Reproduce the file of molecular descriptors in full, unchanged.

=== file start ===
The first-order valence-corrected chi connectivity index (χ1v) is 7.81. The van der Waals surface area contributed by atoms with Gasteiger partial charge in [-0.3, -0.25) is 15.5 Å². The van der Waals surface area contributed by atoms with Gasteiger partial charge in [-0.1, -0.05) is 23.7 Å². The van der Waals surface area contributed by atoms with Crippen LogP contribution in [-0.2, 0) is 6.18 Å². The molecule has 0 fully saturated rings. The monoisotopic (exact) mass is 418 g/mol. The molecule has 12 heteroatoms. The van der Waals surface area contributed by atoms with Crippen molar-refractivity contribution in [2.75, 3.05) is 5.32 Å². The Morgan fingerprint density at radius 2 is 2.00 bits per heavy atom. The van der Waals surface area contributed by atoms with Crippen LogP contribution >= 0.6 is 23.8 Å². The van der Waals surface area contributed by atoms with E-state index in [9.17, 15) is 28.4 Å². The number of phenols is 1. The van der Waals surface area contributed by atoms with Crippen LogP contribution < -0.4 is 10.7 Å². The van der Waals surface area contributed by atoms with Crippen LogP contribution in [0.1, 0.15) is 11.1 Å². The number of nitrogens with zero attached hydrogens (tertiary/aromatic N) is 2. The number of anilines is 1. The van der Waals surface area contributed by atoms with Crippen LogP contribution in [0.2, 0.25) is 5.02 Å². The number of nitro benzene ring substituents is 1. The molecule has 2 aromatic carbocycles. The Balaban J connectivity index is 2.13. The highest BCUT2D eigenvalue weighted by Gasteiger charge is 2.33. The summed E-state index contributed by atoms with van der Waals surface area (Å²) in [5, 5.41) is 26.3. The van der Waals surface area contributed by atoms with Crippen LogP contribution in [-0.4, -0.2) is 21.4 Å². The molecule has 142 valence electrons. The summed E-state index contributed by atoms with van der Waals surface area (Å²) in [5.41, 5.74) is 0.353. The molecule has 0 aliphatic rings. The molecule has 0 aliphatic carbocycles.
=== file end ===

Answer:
The first-order valence-corrected chi connectivity index (χ1v) is 7.81. The van der Waals surface area contributed by atoms with Gasteiger partial charge in [-0.3, -0.25) is 15.5 Å². The van der Waals surface area contributed by atoms with Gasteiger partial charge in [-0.1, -0.05) is 23.7 Å². The van der Waals surface area contributed by atoms with Crippen LogP contribution in [-0.2, 0) is 6.18 Å². The molecule has 0 fully saturated rings. The monoisotopic (exact) mass is 418 g/mol. The molecule has 12 heteroatoms. The van der Waals surface area contributed by atoms with Crippen molar-refractivity contribution in [2.75, 3.05) is 5.32 Å². The Morgan fingerprint density at radius 2 is 2.00 bits per heavy atom. The van der Waals surface area contributed by atoms with Crippen LogP contribution >= 0.6 is 23.8 Å². The van der Waals surface area contributed by atoms with E-state index in [9.17, 15) is 28.4 Å². The number of phenols is 1. The van der Waals surface area contributed by atoms with Crippen LogP contribution < -0.4 is 10.7 Å². The van der Waals surface area contributed by atoms with Crippen LogP contribution in [0.1, 0.15) is 11.1 Å². The number of nitrogens with zero attached hydrogens (tertiary/aromatic N) is 2. The number of anilines is 1. The van der Waals surface area contributed by atoms with Crippen LogP contribution in [0.2, 0.25) is 5.02 Å². The number of nitro benzene ring substituents is 1. The molecule has 2 aromatic carbocycles. The Balaban J connectivity index is 2.13. The highest BCUT2D eigenvalue weighted by Gasteiger charge is 2.33. The summed E-state index contributed by atoms with van der Waals surface area (Å²) in [5, 5.41) is 26.3. The van der Waals surface area contributed by atoms with Crippen LogP contribution in [-0.4, -0.2) is 21.4 Å². The molecule has 142 valence electrons. The summed E-state index contributed by atoms with van der Waals surface area (Å²) in [5.41, 5.74) is 0.353. The molecule has 0 aliphatic rings. The molecule has 0 aliphatic carbocycles.